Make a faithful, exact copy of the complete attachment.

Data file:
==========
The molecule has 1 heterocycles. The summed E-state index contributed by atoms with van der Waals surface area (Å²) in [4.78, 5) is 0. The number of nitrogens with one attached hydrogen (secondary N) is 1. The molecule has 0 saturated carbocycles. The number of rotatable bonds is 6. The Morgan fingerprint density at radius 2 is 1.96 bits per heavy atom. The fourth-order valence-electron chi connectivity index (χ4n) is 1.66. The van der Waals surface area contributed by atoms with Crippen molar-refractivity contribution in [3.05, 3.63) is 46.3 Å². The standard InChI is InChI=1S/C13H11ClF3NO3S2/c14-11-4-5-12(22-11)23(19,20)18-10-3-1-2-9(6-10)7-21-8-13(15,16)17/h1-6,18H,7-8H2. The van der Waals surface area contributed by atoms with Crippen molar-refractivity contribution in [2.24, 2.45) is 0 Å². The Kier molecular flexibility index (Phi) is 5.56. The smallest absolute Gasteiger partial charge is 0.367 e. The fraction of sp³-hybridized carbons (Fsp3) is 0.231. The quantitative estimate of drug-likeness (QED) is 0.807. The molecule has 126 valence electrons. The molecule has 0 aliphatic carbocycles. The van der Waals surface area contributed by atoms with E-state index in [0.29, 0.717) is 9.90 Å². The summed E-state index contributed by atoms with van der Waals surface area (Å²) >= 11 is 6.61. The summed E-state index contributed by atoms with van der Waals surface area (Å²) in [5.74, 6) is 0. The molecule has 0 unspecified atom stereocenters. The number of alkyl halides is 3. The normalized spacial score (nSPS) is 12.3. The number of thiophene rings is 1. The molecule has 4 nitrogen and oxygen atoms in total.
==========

The molecule has 1 heterocycles. The summed E-state index contributed by atoms with van der Waals surface area (Å²) in [4.78, 5) is 0. The number of nitrogens with one attached hydrogen (secondary N) is 1. The molecule has 0 saturated carbocycles. The number of rotatable bonds is 6. The Morgan fingerprint density at radius 2 is 1.96 bits per heavy atom. The fourth-order valence-electron chi connectivity index (χ4n) is 1.66. The van der Waals surface area contributed by atoms with Crippen molar-refractivity contribution in [3.05, 3.63) is 46.3 Å². The standard InChI is InChI=1S/C13H11ClF3NO3S2/c14-11-4-5-12(22-11)23(19,20)18-10-3-1-2-9(6-10)7-21-8-13(15,16)17/h1-6,18H,7-8H2. The van der Waals surface area contributed by atoms with Crippen molar-refractivity contribution in [2.24, 2.45) is 0 Å². The Kier molecular flexibility index (Phi) is 5.56. The smallest absolute Gasteiger partial charge is 0.367 e. The fraction of sp³-hybridized carbons (Fsp3) is 0.231. The quantitative estimate of drug-likeness (QED) is 0.807. The molecule has 126 valence electrons. The molecule has 0 aliphatic carbocycles. The van der Waals surface area contributed by atoms with E-state index in [0.29, 0.717) is 9.90 Å². The summed E-state index contributed by atoms with van der Waals surface area (Å²) >= 11 is 6.61. The summed E-state index contributed by atoms with van der Waals surface area (Å²) in [5.74, 6) is 0. The molecule has 0 unspecified atom stereocenters. The number of alkyl halides is 3. The normalized spacial score (nSPS) is 12.3. The number of thiophene rings is 1. The molecule has 4 nitrogen and oxygen atoms in total.